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Building a Birth Plan: What Expectant Parents Should Include and Consider

A birth plan is an excellent document to help healthcare professional know what parents want from delivery. Here's what to include.

Birth plans are becoming crucial as expectant parents are given more say in what happens in the delivery room. Creating a birth plan, either from a birth plan template or from a well-considered bith plan checklist allows partners to have a sense of control and stability during birth, Birth plans are also excellent tools to help dads and moms-to-be advocate for their care around issues like labor augmentation or pain management. And while there are a variety of birth plan templates to choose from, there are some guidelines to follow regardless of what the final birth plan looks like.

The Birth Plan Checklist

In the modern era of obstetrics, there are tons of options regarding how a baby is born. While some expectant parents prefer to just leave matters in the hands of the hospital, birth center or midwife, a birth plan allows partners to take a more active role in the birth of their baby. In other words, the birth plan helps dictate what the birth will look, feel and perhaps even sound like.

In its most basic form, a birth plan is a simple one-page document that lays out what expectant parents desire from the birth process. Birth plans cover a slate of options from a wide-ranging checklist of options including who is allowed in the room, what, if any, pain meds will be accepted, the atmosphere of the room (lighting, music and essential oils for instance) and how the father or birth partner will be involved once the baby is born.

How to Create a Birth Plan

  • Check out an online birth plan checklist to get your bearings as to what options you have
  • Join your partner in a discussion of the options. Offer support, not demands or opinions
  • Clearly lay out your wishes about how involved you’d like to be in the delivery
  • Build your plan and go over it with your doctor to make sure it’s both safe and doable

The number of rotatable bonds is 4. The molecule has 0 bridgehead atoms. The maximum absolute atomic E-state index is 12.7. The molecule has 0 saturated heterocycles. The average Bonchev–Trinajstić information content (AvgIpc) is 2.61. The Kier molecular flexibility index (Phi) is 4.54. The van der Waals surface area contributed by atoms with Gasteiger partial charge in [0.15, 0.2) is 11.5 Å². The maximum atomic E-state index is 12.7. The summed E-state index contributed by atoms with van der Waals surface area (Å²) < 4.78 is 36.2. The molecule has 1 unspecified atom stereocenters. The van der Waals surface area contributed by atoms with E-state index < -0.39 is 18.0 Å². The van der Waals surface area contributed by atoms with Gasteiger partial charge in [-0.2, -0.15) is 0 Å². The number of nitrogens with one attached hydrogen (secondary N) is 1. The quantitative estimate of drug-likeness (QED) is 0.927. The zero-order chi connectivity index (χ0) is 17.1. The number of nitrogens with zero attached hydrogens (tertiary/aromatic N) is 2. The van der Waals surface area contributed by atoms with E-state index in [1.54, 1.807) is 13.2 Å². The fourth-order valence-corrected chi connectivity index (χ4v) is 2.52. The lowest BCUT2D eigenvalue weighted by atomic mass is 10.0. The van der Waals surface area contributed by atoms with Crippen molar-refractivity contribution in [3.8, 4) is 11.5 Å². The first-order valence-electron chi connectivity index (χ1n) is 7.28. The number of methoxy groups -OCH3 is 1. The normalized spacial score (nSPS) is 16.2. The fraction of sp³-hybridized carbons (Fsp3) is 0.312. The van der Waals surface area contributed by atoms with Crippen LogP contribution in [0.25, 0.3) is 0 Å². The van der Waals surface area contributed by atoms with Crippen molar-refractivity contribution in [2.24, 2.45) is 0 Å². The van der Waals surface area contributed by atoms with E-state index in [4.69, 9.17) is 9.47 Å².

• Print out at least four copies: One for the doctor, one that stays with your partner, one for the birthing center and one for your pocket
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How To Use a Birth Plan

Importantly, there is a hard deadline for completing a birth plan, according to Dr. Elizabeth Sauter, a Connecticut OB/GYN with 30 years of experience. “The plan should be completed by 34 weeks,” she says. “That would be the earliest we’d allow the birth to take place rather than stopping the birth.”

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Happily, that leaves expectant parents with plenty of time to get their bearings. Those who are involved in birthing classes will likely be given access to a birth plan template filled out with requests pertinent to their birthing method — such as hypnobirthing or Lamaze. However, there are plenty of birthing plan templates available online that can also provide a good starting point for parents.

The biggest focus for moms-to-be will likely be related to the birth process itself. Birth plans can include requests to have certain birth positions, the presence of a doula, or to forego episiotomies and pain management, though Sauter notes, “About 90 percent of them fold on that.”

Fathers-to-be also have a place in the birth plan. They can request to “catch” the baby at the moment of birth, cut the cord, weigh and measure the baby, and even give them their first bath.

Once the birth plan is complete it’s important to share it with the birth center or hospital. “The most important things a parent can do with their birth plan is to go over it with their obstetrician during one of their office visits,” Sauter says. “The second most important thing to do is bring it to the hospital. The last thing you want to find out is that you have this big plan in your mind but you can’t discuss it.”

On the big day, parents should make sure that the delivery room nurse is aware of the birth plan. It will act as a guide as labor progresses. That said, it’s very important for expectant parents to be flexible. “We’ll agree to abide by all your desires except for those that aren’t good for the mom or the baby,” Sauter says. “Every labor is different. You can’t predict what will happen. We recognize this your ideal plan, but things change and the point is that we have to talk about why.”